The U.S. Agency for Toxic Substances & Disease Registry, ATSDR, states that mild cases of ammonia inhalation result in coughing and nose, eye and throat irritation. Severe exposures to gaseous ammonia can result in chemical burns to the nasal passages, eyes and respiratory tract.
According to the ATSDR, prolonged contact with ammonia triggers swelling and narrowing of the throat and the lung's airways. Severe swelling can obstruct the lungs making breathing difficult or impossible. Prolonged contact with high concentrations of ammonia also puts a person at risk of temporary or permanent blindness, lung disease and even death.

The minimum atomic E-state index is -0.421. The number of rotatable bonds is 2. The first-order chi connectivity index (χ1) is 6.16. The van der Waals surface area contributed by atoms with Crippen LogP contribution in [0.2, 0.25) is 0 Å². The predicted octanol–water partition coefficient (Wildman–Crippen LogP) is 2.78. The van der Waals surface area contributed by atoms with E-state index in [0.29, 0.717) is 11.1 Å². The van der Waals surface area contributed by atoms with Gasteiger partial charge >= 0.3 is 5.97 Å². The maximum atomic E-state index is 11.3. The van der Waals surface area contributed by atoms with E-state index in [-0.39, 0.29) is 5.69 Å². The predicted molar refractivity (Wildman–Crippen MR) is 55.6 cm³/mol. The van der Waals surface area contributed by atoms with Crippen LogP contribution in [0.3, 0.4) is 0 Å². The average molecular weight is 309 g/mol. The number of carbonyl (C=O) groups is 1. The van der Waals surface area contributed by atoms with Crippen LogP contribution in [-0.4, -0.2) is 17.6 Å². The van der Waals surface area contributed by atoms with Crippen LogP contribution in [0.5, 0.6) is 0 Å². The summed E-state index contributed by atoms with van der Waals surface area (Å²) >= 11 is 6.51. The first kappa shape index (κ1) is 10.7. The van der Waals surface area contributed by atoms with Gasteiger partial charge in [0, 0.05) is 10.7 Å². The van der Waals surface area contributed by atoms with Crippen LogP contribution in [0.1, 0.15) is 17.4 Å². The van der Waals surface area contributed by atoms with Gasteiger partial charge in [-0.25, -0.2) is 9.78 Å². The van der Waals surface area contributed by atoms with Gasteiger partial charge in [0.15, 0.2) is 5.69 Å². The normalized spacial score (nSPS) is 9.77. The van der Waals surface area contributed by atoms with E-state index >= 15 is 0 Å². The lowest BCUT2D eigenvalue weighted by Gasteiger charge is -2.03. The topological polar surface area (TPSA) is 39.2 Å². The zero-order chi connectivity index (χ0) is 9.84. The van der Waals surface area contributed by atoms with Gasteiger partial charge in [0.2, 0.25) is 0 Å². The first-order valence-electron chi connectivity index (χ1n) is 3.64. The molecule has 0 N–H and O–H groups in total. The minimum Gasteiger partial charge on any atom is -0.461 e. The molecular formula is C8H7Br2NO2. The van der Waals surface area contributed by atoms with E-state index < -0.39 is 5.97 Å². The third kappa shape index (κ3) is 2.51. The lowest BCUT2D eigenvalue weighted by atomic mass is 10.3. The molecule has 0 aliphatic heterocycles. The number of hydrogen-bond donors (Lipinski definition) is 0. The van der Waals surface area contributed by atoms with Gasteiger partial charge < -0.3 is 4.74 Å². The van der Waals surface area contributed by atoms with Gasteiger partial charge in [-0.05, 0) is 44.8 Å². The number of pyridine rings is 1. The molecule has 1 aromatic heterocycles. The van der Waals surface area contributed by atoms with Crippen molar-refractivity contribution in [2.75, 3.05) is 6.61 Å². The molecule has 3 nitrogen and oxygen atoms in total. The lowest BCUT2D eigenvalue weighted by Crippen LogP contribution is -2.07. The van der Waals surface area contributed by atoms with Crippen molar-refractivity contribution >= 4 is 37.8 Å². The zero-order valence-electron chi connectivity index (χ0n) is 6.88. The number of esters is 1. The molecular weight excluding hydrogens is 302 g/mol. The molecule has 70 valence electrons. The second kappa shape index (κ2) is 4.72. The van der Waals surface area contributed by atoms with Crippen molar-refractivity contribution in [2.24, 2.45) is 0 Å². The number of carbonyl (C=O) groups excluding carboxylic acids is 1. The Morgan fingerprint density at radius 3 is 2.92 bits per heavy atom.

The ATSDR states that ammonia's harmful effects are the result of its reaction with moisture. When ammonia contacts the mucus membranes in bodily tissues, such as the eyes and throat, it forms a caustic alkaline solution known as ammonium hydrate. This results in chemical burns to the exposed tissues. The pungent smell of ammonia serves as a clear warning to its presence and occurs at concentrations as low as 5 parts per million, which do not pose a health risk. When working around ammonia-based chemicals, such as household cleaners and fertilizers, a person needs to provide ample ventilation to the area, wear protective clothing and leave the affected area if irritation occurs.